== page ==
2. These packages are not officially supported by Canonical, Ubuntu, or even really me.
  3. These packages are provided exclusively for the sake of testing and debugging the functionality in advance of an official update being published.
That said, if you have some spare hardware or virtualization at your disposal, and you're willing and able to test these packages on a non-critical development/test system, I would appreciate hearing your experience.

The test case is essentially as follows:
  1. Install Ubuntu 8.04.1 LTS (Hardy Heron) onto a software RAID1 configuration
  2. Update your package list, upgrade all packages, dist-upgrade, and reboot
  3. Add my PPA to your /etc/apt/sources.list, update your package list, and pull my updated Hardy packages
  4. Re-install grub to your RAID device, "grub-install /dev/md0" or whatever might be appropriate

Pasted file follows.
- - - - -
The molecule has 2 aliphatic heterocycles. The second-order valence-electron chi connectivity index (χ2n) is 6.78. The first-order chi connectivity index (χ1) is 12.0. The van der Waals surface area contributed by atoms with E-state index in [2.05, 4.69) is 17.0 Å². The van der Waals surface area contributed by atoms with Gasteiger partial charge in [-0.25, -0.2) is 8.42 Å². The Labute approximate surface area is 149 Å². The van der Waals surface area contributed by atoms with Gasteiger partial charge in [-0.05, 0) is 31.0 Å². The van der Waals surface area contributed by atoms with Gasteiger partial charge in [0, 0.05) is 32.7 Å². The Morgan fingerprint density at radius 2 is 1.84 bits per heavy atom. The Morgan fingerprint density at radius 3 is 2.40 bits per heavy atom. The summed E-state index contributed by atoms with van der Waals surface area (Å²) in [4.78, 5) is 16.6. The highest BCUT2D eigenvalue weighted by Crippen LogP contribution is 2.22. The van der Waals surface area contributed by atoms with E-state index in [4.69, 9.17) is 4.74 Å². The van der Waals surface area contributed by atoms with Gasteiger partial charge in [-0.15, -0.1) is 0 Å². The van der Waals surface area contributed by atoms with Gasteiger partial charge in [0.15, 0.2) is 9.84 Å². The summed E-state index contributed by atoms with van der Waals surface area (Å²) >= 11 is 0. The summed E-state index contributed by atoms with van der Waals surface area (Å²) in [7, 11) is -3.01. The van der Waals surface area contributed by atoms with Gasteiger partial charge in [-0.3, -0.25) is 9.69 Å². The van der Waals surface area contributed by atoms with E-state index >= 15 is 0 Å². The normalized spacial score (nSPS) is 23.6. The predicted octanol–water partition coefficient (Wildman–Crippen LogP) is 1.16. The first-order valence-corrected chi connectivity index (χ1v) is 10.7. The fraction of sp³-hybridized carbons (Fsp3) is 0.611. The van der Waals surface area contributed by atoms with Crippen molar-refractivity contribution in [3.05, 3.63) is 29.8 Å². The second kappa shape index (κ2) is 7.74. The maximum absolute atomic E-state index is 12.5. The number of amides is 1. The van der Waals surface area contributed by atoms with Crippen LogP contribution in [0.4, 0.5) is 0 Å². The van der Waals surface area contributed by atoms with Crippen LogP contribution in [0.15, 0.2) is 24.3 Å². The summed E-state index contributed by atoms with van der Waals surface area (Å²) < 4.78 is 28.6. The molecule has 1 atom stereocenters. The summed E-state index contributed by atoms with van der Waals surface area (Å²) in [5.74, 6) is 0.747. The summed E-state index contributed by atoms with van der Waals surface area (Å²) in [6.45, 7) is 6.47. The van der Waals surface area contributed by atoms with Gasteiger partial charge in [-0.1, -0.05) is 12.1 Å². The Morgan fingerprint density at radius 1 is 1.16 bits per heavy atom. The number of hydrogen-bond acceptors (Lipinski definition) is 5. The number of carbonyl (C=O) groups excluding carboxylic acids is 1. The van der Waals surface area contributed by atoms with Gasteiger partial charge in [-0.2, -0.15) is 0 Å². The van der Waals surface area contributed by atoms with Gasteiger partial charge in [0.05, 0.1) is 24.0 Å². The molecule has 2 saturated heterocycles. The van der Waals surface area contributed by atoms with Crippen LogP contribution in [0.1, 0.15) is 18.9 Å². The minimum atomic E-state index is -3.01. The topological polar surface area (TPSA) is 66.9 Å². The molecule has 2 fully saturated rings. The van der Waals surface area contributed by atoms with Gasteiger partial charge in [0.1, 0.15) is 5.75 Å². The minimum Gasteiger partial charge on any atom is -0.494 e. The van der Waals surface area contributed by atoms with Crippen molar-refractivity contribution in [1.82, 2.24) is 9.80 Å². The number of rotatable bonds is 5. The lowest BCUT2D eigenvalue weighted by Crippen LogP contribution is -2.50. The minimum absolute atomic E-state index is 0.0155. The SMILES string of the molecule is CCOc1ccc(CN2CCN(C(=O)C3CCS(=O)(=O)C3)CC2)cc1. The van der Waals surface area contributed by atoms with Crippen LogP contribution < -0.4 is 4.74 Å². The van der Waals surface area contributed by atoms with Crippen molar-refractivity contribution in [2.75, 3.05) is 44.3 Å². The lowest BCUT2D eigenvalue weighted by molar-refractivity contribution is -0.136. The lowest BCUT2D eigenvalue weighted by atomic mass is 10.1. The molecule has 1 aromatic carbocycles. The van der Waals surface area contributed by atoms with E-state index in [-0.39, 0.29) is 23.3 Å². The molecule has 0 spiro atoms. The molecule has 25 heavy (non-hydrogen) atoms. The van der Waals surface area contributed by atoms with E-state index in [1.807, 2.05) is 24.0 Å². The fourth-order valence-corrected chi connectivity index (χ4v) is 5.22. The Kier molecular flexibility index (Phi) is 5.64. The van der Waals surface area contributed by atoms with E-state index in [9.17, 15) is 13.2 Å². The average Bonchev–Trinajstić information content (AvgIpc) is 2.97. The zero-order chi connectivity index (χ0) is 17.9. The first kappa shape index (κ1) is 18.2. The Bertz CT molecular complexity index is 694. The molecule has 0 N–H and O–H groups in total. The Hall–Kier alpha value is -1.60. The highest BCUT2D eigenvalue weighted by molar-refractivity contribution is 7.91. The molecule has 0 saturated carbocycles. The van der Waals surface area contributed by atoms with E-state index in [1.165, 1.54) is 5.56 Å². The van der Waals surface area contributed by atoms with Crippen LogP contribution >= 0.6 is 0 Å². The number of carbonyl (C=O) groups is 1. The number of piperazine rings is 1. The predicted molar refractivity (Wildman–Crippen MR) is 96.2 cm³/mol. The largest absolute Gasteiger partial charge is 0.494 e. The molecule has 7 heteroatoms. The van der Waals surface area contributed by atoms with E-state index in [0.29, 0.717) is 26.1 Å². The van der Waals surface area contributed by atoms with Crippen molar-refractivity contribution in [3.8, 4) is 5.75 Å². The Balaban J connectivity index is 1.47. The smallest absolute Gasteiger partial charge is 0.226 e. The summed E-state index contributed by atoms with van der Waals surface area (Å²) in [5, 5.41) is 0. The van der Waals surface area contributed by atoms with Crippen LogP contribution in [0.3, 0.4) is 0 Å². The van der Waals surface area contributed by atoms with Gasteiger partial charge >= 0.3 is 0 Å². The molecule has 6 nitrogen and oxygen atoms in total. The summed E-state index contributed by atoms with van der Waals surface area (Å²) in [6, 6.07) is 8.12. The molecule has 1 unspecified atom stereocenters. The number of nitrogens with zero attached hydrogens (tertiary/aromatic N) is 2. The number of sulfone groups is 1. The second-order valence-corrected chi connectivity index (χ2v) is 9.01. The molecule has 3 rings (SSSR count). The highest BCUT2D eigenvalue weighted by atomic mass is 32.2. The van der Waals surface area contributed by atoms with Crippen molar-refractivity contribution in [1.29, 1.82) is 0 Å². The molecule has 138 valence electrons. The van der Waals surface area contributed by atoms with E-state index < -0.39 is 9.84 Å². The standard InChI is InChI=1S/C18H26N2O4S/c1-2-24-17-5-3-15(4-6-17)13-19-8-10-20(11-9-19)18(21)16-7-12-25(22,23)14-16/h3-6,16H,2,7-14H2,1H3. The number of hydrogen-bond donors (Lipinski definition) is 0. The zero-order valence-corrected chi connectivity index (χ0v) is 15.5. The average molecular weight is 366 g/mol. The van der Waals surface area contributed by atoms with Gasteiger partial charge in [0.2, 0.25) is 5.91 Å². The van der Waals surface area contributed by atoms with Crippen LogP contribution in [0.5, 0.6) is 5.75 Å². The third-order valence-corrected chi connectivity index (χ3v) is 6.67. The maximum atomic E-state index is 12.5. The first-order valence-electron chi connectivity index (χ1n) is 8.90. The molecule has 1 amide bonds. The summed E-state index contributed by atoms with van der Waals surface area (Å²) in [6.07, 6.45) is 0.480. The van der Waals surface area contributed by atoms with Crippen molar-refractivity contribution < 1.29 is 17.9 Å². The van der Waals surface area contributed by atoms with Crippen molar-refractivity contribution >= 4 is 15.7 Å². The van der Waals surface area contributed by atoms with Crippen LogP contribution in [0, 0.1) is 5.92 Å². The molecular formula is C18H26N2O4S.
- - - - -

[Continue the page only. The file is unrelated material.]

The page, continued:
5. Reboot with both disks (ensure this continues to work)
  6. Reboot, with only the first of the two disks (you should be prompted if you'd like to boot or not; first test answering "No"; reboot and test answering "Yes")
  7. Reboot with only the second of the two disks, and again test both the "No" and "Yes" behavior
  8. Reboot with both disks attached, and one disk should be "missing" from the array since they are now out of sync, having each been booted independently. Add the missing disk back to the array with something like "mdadm /dev/md0 --add /dev/sdb1", and let it re-sync.
If the above succeeded as expected, I'd like to hear about it. If it didn't, I'd also like to hear about it. Please post as comments to this bug report:

Monday, October 27, 2008

Ubuntu Fridge Interview

When it rains, it pours...

I was also interviewed by James Westby for the Ubuntu Fridge this week.